Depending upon the type and stage of cancer, cancer management in children varies. The staging of cancer depends upon the spreading of cancer.
The primary management for childhood cancer is surgery, radiation therapy, and chemotherapy. Stem cell transplant is also available for some types of childhood cancers.
Some novel treatments are targeted therapy, immunotherapy is also increasing day by day in childhood cancer management practice.
Combination of treatment
Usually, treatment response is better in childhood cancer. Chemotherapy often works better in cancer management for children. It is suggested that chemo works better against faster-growing cancer which is often common in childhood cancer.
Children often have a better recovery rate with a higher dose of chemotherapy compared with adults. Doctors often recommend chemotherapy for cancer management in childhood.
However, it often associates with short and long-term side effects. In contrast with chemotherapy, the chances of side effects are higher with radiation therapy, especially for children/ very young children than in adults.
Therefore, the use of radiation is less likely in cancer management in children. Therefore, doctors often try to balance the dose of every treatment by combining different treatments to minimize the side effects as much as possible for both the short-term and long-term.
Childhood cancer management is a teamwork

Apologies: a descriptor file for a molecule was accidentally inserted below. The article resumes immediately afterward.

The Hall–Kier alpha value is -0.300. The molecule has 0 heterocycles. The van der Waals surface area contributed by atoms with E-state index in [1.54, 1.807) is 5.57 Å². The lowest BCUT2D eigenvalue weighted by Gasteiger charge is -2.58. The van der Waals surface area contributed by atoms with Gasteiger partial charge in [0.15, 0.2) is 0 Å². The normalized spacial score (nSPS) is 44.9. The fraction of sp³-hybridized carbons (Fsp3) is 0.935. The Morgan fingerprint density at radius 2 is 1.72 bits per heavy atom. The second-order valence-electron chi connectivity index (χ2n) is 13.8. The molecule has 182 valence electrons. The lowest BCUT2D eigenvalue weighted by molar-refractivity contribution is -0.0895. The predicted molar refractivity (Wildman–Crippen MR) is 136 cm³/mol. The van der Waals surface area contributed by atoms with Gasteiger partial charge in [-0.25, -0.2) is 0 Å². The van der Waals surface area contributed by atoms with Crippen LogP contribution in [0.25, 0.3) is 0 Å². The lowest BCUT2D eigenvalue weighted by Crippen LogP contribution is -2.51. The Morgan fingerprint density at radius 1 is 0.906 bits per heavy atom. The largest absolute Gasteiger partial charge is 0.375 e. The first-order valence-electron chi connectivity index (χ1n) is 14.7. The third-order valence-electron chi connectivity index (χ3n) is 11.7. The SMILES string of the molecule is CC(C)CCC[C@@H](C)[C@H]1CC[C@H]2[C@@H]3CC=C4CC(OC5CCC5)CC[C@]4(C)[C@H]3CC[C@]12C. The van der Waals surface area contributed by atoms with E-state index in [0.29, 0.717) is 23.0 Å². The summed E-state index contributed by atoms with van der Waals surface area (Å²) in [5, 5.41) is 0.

The cancer patients and their family members both require special attention in the case of childhood cancer. A healthcare team with jointly work together for the betterment of the cancer patient. The healthcare team comprises the following medical staff:
Pediatric oncologists: Clinician with specialization in cancer medicines for treating children.
Pediatric surgeons: surgeons with specialization in cancer surgery in children
Radiation oncologists: Clinician with specialization in radiation to treat cancer
Pediatric oncology nurses: nurses with a specialization in caring for cancer patients with children
Nurse practitioners (NPs) and physician assistants (PAs): nurses and other health professionals have specialized training and license to practice medicine alongside oncologists.
Apart from these team members, other health professionals and social workers work jointly for childhood cancer management. Psychologists, child life specialists, educators, nutritionists, physical therapists, and rehabilitation trainers are supporting the complete cure of children with cancer and also support family members to bear with stress.
Different novel therapies are discovering continuously for cancer management. These treatments are undergone clinical trials to check the safety and efficacy of the treatment before being widely available for all patients.
Doctors sometimes refer to joining a clinical trial in case of available treatments do not provide many responsive results. Joining clinical trials is usually safe, as designing clinical trials for children and adolescents with cancer are potentially better therapy with therapy that is currently accepted as standard.